A janus face upon religion from scientific materialism

John A. Teske, Elizabethtown College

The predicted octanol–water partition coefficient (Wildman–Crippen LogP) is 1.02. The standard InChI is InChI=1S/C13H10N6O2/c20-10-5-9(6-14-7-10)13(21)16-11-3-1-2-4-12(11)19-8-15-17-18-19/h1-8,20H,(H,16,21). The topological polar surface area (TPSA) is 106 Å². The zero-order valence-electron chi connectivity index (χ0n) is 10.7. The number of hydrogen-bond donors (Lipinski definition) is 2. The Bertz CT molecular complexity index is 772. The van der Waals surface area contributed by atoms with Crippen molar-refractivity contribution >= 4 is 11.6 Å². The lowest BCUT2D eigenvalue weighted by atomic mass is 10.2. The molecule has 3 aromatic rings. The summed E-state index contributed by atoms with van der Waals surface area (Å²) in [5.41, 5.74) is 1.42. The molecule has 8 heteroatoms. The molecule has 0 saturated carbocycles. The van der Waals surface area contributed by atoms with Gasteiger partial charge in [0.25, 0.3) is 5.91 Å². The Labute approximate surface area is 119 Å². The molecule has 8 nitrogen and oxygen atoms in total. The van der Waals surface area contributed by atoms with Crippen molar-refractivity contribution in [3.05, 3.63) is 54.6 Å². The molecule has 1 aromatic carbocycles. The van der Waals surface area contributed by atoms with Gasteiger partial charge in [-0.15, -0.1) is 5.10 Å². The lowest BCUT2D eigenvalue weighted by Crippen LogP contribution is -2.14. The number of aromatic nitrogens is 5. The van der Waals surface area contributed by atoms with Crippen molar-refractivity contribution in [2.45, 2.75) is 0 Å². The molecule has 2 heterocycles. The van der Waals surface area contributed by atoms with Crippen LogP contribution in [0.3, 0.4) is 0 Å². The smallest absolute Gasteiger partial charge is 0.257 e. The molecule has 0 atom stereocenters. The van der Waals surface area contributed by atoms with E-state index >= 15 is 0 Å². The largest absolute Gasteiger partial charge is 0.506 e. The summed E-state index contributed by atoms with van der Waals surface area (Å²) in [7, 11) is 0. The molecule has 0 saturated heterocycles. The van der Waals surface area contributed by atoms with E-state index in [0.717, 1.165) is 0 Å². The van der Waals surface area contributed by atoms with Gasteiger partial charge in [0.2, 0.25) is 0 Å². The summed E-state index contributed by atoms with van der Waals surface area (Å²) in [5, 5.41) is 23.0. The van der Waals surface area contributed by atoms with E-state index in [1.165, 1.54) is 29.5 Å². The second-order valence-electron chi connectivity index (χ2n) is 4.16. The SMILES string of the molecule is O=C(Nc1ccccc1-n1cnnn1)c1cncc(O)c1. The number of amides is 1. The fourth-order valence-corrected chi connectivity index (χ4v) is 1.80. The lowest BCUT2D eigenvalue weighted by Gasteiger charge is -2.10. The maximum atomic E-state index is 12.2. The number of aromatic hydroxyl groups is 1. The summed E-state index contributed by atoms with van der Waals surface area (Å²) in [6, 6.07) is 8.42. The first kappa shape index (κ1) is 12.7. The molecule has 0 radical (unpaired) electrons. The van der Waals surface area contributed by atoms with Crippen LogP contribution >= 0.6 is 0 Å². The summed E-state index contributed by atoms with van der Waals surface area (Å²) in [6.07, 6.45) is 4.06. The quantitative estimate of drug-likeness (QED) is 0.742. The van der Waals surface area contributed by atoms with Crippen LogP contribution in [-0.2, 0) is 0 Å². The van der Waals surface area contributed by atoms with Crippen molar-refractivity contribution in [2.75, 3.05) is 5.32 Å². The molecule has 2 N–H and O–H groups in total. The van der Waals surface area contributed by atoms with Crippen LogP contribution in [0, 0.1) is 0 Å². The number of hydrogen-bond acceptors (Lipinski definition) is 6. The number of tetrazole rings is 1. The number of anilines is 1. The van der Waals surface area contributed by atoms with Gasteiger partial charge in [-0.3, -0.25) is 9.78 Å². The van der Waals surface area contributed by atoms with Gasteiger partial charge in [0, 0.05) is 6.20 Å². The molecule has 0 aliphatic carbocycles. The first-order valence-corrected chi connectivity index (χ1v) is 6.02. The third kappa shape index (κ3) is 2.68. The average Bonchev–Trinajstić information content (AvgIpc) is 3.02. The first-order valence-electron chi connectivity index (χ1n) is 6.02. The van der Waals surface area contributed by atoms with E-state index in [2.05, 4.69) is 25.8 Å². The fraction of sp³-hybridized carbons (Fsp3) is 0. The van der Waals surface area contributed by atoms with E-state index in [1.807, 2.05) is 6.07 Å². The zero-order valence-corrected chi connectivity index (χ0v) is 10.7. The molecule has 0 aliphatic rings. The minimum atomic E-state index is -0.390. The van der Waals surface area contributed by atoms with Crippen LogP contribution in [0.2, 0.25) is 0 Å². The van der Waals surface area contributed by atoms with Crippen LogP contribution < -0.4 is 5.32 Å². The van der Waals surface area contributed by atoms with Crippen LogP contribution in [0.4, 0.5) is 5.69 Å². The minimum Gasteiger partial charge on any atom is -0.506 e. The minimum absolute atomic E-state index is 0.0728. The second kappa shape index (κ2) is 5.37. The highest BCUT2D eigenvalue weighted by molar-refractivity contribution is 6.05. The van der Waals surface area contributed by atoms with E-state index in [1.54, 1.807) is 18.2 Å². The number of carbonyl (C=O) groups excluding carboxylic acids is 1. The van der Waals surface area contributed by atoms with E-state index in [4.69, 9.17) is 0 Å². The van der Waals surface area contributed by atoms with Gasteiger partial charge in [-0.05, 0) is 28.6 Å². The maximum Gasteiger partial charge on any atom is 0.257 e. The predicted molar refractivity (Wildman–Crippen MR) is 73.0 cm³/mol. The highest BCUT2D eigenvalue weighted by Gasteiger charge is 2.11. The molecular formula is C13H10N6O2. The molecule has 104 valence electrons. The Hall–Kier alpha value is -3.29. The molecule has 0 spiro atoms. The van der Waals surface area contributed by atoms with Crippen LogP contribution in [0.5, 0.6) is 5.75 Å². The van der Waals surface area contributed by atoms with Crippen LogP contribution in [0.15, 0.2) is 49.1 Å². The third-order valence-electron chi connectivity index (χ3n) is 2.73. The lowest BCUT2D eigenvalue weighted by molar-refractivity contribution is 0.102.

Bjørn Grinde's article is a Janus face from a scientific insider looking out toward religion and from a religious outsider looking in. His scientific story of the evolutionary and present advantages of religion is laudable but incomplete, as the logic of commitment strategies might provide a fuller account of what produces the value of religious faith. His scientific presuppositions nevertheless might be taken as exhibiting some hubris, particularly in the limits of his instrumental ethics. Finally, the variety and potential incommensurability of both theistic and nontheistic religious views render his distinction between "minimal" and "elaborated" views of God problematic as a route to finding a scientifically credible view by which science might move to optimize the value of religion. Nevertheless, the goal of doing so might be supported by several structural features of religious views, of individual transformation and of hopes for the future, which may be supported by the evolutionary logic of commitment strategies at both individual and group levels. © 2005 by the Joint Publication Board of Zygon.